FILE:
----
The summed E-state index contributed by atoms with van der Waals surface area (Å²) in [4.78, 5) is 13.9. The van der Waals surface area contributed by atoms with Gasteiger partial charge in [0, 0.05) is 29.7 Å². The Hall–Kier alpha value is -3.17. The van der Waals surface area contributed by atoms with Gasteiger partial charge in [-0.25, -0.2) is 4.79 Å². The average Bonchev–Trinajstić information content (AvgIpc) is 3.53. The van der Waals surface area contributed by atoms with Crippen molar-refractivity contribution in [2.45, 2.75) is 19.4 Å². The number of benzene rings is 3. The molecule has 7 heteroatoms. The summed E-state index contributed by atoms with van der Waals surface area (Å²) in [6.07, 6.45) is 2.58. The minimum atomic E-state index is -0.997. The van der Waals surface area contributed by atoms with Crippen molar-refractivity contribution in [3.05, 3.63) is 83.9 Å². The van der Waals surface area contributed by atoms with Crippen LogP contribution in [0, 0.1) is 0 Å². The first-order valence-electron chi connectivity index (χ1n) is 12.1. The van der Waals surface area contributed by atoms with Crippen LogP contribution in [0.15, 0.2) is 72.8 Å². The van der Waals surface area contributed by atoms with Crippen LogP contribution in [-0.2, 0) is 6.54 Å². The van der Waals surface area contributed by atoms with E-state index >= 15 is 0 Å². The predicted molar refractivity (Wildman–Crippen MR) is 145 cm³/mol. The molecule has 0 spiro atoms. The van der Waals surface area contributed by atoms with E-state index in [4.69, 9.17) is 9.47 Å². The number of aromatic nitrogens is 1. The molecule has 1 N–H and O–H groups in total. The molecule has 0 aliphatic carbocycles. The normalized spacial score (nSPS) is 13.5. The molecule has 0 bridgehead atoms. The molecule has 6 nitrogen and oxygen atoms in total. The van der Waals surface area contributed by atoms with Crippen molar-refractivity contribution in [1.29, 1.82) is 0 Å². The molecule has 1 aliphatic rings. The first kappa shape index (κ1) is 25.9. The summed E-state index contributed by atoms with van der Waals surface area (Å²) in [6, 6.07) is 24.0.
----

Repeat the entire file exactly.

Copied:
The summed E-state index contributed by atoms with van der Waals surface area (Å²) in [4.78, 5) is 13.9. The van der Waals surface area contributed by atoms with Gasteiger partial charge in [0, 0.05) is 29.7 Å². The Hall–Kier alpha value is -3.17. The van der Waals surface area contributed by atoms with Gasteiger partial charge in [-0.25, -0.2) is 4.79 Å². The average Bonchev–Trinajstić information content (AvgIpc) is 3.53. The van der Waals surface area contributed by atoms with Crippen molar-refractivity contribution in [2.45, 2.75) is 19.4 Å². The number of benzene rings is 3. The molecule has 7 heteroatoms. The summed E-state index contributed by atoms with van der Waals surface area (Å²) in [6.07, 6.45) is 2.58. The minimum atomic E-state index is -0.997. The van der Waals surface area contributed by atoms with Crippen molar-refractivity contribution in [3.05, 3.63) is 83.9 Å². The van der Waals surface area contributed by atoms with Crippen LogP contribution in [0, 0.1) is 0 Å². The first-order valence-electron chi connectivity index (χ1n) is 12.1. The van der Waals surface area contributed by atoms with Crippen LogP contribution in [0.15, 0.2) is 72.8 Å². The van der Waals surface area contributed by atoms with Crippen LogP contribution in [-0.2, 0) is 6.54 Å². The van der Waals surface area contributed by atoms with E-state index >= 15 is 0 Å². The predicted molar refractivity (Wildman–Crippen MR) is 145 cm³/mol. The molecule has 0 spiro atoms. The van der Waals surface area contributed by atoms with E-state index in [4.69, 9.17) is 9.47 Å². The number of aromatic nitrogens is 1. The molecule has 1 N–H and O–H groups in total. The molecule has 0 aliphatic carbocycles. The normalized spacial score (nSPS) is 13.5. The molecule has 0 bridgehead atoms. The molecule has 6 nitrogen and oxygen atoms in total. The van der Waals surface area contributed by atoms with Crippen molar-refractivity contribution in [1.29, 1.82) is 0 Å². The molecule has 1 aliphatic rings. The first kappa shape index (κ1) is 25.9. The summed E-state index contributed by atoms with van der Waals surface area (Å²) in [6, 6.07) is 24.0.